Dr. Tweed is board certified in Hematology and Medical Oncology.
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Baquet, C. R., Mishra, S. I., Commiskey, P., Ellison, G. L. & DeShields, M. Breast cancer epidemiology in blacks and whites: Disparities in incidence, mortality, survival rates and histology. J. Natl. Med. Assoc.100, 480–489 (2008).
Breast Cancer Occurrence 3 Breast Cancer Risk Factors 12 What Is the American Cancer Society Doing about Breast Cancer? 26 Sources of Statistics 30 References 32.
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McDonald, E. S., Clark, A. S., Tchou, J., Zhang, P. & Freedman, G. M. Clinical diagnosis and management of breast cancer. J. Nucl. Med.57, 9S-16S (2016).
Jafari, S. H. et al. Breast cancer diagnosis: Imaging techniques and biochemical markers. Journal of Cellular Physiology vol. 233 5200–5213 (2018).
Cancer Staging – National Cancer Institute. https://www.cancer.gov/about-cancer/diagnosis-staging/staging.
Breast Cancer: Stages | Cancer.Net. https://www.cancer.net/cancer-types/breast-cancer/stages.
Hortobagyi, G. N., Edge, S. B. & Giuliano, A. New and Important Changes in the TNM Staging System for Breast Cancer. Am. Soc. Clin. Oncol. Educ. B.38, 457–467 (2018).
Riis, M. Modern surgical treatment of breast cancer. Annals of Medicine and Surgery vol. 56 95–107 (2020).
Castaneda, S. A. & Strasser, J. Updates in the Treatment of Breast Cancer with Radiotherapy. Surgical Oncology Clinics of North America vol. 26 371–382 (2017).
Bhattacharya, S. & Asaithamby, A. Repurposing DNA repair factors to eradicate tumor cells upon radiotherapy. Translational Cancer Research vol. 6 S822–S839 (2017).
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Anampa, J., Makower, D. & Sparano, J. A. Progress in adjuvant chemotherapy for breast cancer: An overview. BMC Medicine vol. 13 (2015).
Redden, M. H. & Fuhrman, G. M. Neoadjuvant Chemotherapy in the Treatment of Breast Cancer. Surgical Clinics of North America vol. 93 493–499 (2013).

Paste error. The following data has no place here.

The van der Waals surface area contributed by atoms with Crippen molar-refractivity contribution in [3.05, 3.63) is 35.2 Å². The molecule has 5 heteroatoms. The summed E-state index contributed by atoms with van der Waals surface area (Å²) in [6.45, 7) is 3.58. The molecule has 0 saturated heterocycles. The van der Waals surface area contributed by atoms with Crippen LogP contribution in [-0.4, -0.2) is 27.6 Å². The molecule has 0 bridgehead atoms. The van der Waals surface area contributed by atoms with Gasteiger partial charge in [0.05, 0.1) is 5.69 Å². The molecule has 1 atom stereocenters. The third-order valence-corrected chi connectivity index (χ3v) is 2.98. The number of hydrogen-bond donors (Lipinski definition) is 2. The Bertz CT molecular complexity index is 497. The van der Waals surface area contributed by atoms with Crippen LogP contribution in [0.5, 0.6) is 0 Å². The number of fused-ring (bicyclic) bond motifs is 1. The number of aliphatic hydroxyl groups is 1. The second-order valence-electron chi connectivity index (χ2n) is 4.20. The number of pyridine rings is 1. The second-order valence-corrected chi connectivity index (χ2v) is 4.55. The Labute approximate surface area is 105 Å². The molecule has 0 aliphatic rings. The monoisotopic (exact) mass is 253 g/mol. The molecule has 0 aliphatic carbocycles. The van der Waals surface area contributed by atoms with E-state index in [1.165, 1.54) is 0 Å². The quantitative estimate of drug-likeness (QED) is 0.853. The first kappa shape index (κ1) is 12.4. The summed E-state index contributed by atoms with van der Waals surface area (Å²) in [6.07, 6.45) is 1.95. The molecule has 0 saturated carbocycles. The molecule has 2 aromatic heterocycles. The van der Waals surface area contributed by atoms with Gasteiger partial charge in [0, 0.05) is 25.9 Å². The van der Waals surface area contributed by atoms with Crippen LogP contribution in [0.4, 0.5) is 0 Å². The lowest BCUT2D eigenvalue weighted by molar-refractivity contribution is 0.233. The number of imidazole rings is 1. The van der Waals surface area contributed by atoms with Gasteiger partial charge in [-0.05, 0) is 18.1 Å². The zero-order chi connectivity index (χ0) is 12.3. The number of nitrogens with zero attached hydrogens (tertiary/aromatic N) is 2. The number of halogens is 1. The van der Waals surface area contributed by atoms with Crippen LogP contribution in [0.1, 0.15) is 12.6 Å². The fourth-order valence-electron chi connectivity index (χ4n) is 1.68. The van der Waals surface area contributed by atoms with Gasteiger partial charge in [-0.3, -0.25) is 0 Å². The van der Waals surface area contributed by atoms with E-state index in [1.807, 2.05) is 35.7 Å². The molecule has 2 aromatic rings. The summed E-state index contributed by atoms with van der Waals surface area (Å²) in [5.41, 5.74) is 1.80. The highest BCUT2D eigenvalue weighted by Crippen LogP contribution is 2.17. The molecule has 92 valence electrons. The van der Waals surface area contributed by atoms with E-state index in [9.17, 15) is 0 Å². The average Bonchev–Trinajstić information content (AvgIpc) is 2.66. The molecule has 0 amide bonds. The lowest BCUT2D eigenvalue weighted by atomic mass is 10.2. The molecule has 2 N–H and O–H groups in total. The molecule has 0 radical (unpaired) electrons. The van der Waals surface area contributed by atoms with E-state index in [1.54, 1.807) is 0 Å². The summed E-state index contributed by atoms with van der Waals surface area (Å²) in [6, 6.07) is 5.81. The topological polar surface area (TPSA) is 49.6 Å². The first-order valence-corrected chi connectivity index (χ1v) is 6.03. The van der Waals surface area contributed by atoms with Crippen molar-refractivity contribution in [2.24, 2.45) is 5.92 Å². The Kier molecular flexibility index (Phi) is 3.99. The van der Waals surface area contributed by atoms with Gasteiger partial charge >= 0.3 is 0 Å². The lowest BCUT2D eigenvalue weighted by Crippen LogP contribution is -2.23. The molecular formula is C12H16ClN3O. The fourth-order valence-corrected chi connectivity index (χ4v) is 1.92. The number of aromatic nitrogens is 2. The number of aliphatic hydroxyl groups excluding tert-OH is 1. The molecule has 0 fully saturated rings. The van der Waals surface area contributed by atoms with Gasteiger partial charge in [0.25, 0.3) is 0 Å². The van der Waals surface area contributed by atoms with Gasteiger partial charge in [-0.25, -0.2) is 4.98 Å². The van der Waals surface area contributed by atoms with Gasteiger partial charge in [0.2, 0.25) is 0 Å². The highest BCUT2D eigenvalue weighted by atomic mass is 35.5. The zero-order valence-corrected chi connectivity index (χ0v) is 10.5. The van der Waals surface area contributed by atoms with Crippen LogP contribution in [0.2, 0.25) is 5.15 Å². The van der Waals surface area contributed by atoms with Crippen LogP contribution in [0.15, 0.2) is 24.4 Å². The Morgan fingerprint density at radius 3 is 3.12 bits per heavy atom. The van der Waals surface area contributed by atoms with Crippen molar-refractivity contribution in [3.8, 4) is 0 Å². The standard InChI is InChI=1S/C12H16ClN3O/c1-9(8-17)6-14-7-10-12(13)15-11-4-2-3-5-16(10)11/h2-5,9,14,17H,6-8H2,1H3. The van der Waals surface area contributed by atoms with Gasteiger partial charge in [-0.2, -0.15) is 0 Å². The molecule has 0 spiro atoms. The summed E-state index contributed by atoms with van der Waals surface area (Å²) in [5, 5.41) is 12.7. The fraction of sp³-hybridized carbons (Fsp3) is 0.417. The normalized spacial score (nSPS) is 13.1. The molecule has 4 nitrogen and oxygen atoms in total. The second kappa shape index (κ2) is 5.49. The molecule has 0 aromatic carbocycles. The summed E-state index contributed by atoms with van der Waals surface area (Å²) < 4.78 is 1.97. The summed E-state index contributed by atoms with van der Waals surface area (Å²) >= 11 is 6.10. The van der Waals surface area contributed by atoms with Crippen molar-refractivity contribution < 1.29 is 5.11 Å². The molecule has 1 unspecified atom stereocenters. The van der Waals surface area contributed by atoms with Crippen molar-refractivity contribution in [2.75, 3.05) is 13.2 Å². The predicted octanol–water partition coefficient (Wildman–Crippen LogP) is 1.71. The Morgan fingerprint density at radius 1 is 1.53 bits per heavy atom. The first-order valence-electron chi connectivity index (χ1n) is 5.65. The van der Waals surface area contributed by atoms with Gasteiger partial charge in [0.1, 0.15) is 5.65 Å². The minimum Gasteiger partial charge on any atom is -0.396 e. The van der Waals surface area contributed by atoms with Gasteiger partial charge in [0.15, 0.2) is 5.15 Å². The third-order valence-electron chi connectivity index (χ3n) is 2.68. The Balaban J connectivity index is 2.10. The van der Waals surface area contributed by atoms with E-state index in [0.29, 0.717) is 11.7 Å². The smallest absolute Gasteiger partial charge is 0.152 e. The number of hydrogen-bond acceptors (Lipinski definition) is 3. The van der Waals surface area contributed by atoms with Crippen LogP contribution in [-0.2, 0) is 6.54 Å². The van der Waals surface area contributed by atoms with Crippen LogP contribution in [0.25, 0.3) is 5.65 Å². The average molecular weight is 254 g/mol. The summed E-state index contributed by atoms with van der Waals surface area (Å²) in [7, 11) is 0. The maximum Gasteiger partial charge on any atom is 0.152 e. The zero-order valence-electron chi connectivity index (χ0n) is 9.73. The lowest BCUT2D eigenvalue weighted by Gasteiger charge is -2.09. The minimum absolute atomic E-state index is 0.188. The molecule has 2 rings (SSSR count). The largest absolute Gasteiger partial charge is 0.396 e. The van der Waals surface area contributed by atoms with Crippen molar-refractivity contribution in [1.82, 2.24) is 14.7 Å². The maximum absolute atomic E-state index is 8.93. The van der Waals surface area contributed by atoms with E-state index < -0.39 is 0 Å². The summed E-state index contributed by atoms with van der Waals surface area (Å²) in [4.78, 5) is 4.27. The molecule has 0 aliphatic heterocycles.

Grunfeld, E. A. et al. Chemotherapy for advanced breast cancer: What influences oncologists’ decision-making? Br. J. Cancer84, 1172–1178 (2001).
Bagnyukova, T. et al. Chemotherapy and signaling: How can targeted therapies supercharge cytotoxic agents? Cancer Biology and Therapy vol. 10 839–853 (2010).
Su, H., Gao, Y. J. & Zhang, C. X. Advances in targeted therapy of breast cancer. J. Dalian Med. Univ.35, 496–501 (2013).
Puhalla, S., Bhattacharya, S. & Davidson, N. E. Hormonal therapy in breast cancer: A model disease for the personalization of cancer care. Molecular Oncology vol. 6 222–236 (2012).
Pernas, S. & Tolaney, S. M. HER2-positive breast cancer: new therapeutic frontiers and overcoming resistance. Therapeutic Advances in Medical Oncology vol. 11 (2019).
Chan, C. W. H., Law, B. M. H., So, W. K. W., Chow, K. M. & Waye, M. M. Y. Novel strategies on personalized medicine for breast cancer treatment: An update. International Journal of Molecular Sciences vol. 18 (2017).
Gonzalez, H., Hagerling, C. & Werb, Z. Roles of the immune system in cancer: From tumor initiation to metastatic progression. Genes and Development vol. 32 1267–1284 (2018).
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Support Groups. https://www.breastcancer.org/treatment/comp_med/types/group.
Cipolletta, S., Simonato, C. & Faccio, E. The effectiveness of psychoeducational support groups for women with breast cancer and their caregivers: A mixed methods study. Front. Psychol.10, (2019).
Did you know that eating a healthy, balanced diet is an important way to protect yourself from cancer? Putting the right kinds of food into your body can provide you with the vitamins, minerals, and nutrients to keep you healthy and strong. To help build your defense against cancer, focus on eating some of these cancer-fighting foods that may already be in your kitchen.
Foods That Help Fight Cancer
The National Cancer Institute does not recommend any dietary supplement for the prevention or treatment of cancer. However these foods have shown potential for reducing the risk of developing cancer due to their cancer-fighting properties.
Leafy Green Vegetables
Leafy green vegetables are loaded with vitamins, minerals, and enzymes, while remaining very low in calories, sodium, and fat. Greens such as spinach, kale, collard greens, swiss chard, leaf lettuce, and romaine lettuce, are known to combat a variety of cancers including skin cancer, breast cancer, stomach cancer, and breast cancer. Because they are also rich in carotenoids, the plant pigments that act as antioxidants in the body, leafy greens are also thought to be good at battling cancers of the mouth, pharynx, and larynx.